Automotive and Mobility

How the EV Charging Ecosystem Opens Doors to a Broad Spectrum of Players

A new Mobility era, which combines the electrification of transportation systems, shared mobility (Transportation as a Service models like Uber), connected cars, autonomous driving and smart electric vehicle (EV) charging networks, is now upon us.

As both governments and citizens push to lower planetary carbon emissions, automobile manufacturers and electric utilities are responding through increased investment, design and deployment of EV technologies and grid modernization. The hard work is beginning to pay off as EVs offer an effective and concrete solution for reducing the transportation-driven carbon footprint. Unlike their Internal Combustion Engine (ICE) predecessors, EVs are capable of sharing their stored energy. EV development costs are also on the decrease as the price of batteries, a key component in the EV ecosystem, continues to drop. According to the World Economic Forum, the cost of battery storage will decrease from $1,000 per kilowatt hour in 2010 to an expected $200 kWh by 2020.

EV Charging

Bloomberg New Energy Finance (BNEF) predicts that EVs in Europe and the U.S., will account for 13% and 12% respectively of electricity coming back to the grid via the energy stored in EV batteries by 2040.

Some experts are projecting that, in the near future, plug-in electric vehicles could even be configured to participate in utility grid demand management schemes. For example, EV owners could buy electrical power when grid prices are low, and then sell their excess stored energy to the grid when prices are high ̶ a concept that is referred to as vehicle-to-grid (V2G).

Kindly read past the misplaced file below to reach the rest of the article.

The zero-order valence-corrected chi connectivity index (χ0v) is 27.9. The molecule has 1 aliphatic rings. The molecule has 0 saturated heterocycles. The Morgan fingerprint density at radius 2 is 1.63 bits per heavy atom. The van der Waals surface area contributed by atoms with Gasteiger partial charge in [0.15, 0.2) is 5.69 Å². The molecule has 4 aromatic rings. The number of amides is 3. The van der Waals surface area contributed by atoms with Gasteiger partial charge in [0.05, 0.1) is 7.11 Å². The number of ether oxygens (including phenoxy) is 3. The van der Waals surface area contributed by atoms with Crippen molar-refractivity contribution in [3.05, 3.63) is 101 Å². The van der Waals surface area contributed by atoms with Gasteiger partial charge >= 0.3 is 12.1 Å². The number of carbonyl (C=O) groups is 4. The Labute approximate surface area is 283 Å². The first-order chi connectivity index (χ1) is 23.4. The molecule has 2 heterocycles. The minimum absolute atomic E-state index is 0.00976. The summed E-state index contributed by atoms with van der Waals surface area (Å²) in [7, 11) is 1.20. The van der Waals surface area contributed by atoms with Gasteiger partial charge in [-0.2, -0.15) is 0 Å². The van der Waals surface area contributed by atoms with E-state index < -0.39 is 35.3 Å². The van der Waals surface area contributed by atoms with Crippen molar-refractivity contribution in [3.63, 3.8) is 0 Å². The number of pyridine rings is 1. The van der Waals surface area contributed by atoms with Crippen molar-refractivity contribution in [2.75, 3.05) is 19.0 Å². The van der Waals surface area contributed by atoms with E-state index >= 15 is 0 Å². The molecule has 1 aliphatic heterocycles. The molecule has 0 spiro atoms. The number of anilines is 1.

Auto Manufacturers Look to Transform into Mobility Services Providers

The recent increase in EV-related investments, promotion and technology development is primarily the direct result of three converging trends: regulatory pressures and public demands for lower emissions, the drastic, technology-driven drop in battery prices, and the expansion of affordable and digitized EV charging networks. Other elements that are accelerating the push towards more EV adoption include increased EV autonomy and the mid to long-term cost competitiveness of EV total cost of ownership (such as batteries, lower maintenance costs) when compared to existing hydrocarbon alternatives.

As these pieces begin to interlock and drive momentum, key industry players, such as automobile manufacturers, are altering their business models to accommodate the new paradigm. The car manufacturers, for example, have chosen to look beyond only producing and selling cars. They want to transform themselves into mobility services providers. Some are currently engaged in the acquisition of car sharing companies, for instance, in order to help build up their services portfolios.  Concurrently, these manufacturers, within the next 5 years, will launch a massive increase in the numbers and varieties of EV models they will offer customers.

Diverse Contributors Lend Specialization and Expertise to Forge an Efficient EV Ecosystem